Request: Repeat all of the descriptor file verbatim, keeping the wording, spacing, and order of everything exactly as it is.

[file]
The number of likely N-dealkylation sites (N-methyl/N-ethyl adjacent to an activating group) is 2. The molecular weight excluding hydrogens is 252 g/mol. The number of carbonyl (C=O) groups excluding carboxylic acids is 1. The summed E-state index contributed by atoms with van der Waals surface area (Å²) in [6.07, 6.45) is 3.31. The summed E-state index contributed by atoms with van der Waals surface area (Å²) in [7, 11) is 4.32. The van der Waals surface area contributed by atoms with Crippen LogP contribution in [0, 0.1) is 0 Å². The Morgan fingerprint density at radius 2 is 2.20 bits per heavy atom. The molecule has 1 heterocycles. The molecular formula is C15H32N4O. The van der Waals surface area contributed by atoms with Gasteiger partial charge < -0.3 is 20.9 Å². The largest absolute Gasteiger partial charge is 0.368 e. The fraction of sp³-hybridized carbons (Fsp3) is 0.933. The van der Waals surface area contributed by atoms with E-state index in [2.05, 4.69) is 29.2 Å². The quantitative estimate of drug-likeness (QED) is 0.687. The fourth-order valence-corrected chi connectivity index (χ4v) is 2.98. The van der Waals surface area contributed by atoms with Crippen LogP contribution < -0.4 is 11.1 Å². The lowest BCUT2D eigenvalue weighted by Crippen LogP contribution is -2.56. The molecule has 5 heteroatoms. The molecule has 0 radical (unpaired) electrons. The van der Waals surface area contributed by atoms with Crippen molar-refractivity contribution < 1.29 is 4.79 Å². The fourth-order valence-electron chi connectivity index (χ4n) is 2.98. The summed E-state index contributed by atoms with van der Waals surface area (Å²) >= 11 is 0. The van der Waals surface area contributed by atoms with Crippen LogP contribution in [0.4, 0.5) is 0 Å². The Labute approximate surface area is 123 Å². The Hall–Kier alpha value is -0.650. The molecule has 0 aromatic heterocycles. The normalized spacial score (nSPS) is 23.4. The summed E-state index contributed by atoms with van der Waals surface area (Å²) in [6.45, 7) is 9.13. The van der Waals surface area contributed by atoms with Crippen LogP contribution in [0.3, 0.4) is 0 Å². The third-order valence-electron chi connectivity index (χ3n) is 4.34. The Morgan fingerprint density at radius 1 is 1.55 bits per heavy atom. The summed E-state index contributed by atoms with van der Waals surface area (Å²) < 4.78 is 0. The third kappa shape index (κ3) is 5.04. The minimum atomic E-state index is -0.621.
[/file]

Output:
The number of likely N-dealkylation sites (N-methyl/N-ethyl adjacent to an activating group) is 2. The molecular weight excluding hydrogens is 252 g/mol. The number of carbonyl (C=O) groups excluding carboxylic acids is 1. The summed E-state index contributed by atoms with van der Waals surface area (Å²) in [6.07, 6.45) is 3.31. The summed E-state index contributed by atoms with van der Waals surface area (Å²) in [7, 11) is 4.32. The van der Waals surface area contributed by atoms with Crippen LogP contribution in [0, 0.1) is 0 Å². The Morgan fingerprint density at radius 2 is 2.20 bits per heavy atom. The molecule has 1 heterocycles. The molecular formula is C15H32N4O. The van der Waals surface area contributed by atoms with Gasteiger partial charge < -0.3 is 20.9 Å². The largest absolute Gasteiger partial charge is 0.368 e. The fraction of sp³-hybridized carbons (Fsp3) is 0.933. The van der Waals surface area contributed by atoms with E-state index in [2.05, 4.69) is 29.2 Å². The quantitative estimate of drug-likeness (QED) is 0.687. The fourth-order valence-corrected chi connectivity index (χ4v) is 2.98. The van der Waals surface area contributed by atoms with Crippen LogP contribution < -0.4 is 11.1 Å². The lowest BCUT2D eigenvalue weighted by Crippen LogP contribution is -2.56. The molecule has 5 heteroatoms. The molecule has 0 radical (unpaired) electrons. The van der Waals surface area contributed by atoms with Crippen molar-refractivity contribution < 1.29 is 4.79 Å². The fourth-order valence-electron chi connectivity index (χ4n) is 2.98. The summed E-state index contributed by atoms with van der Waals surface area (Å²) >= 11 is 0. The van der Waals surface area contributed by atoms with Crippen LogP contribution in [0.4, 0.5) is 0 Å². The Labute approximate surface area is 123 Å². The Hall–Kier alpha value is -0.650. The molecule has 0 aromatic heterocycles. The normalized spacial score (nSPS) is 23.4. The summed E-state index contributed by atoms with van der Waals surface area (Å²) in [6.45, 7) is 9.13. The van der Waals surface area contributed by atoms with Crippen LogP contribution in [0.3, 0.4) is 0 Å². The third-order valence-electron chi connectivity index (χ3n) is 4.34. The Morgan fingerprint density at radius 1 is 1.55 bits per heavy atom. The summed E-state index contributed by atoms with van der Waals surface area (Å²) < 4.78 is 0. The third kappa shape index (κ3) is 5.04. The minimum atomic E-state index is -0.621.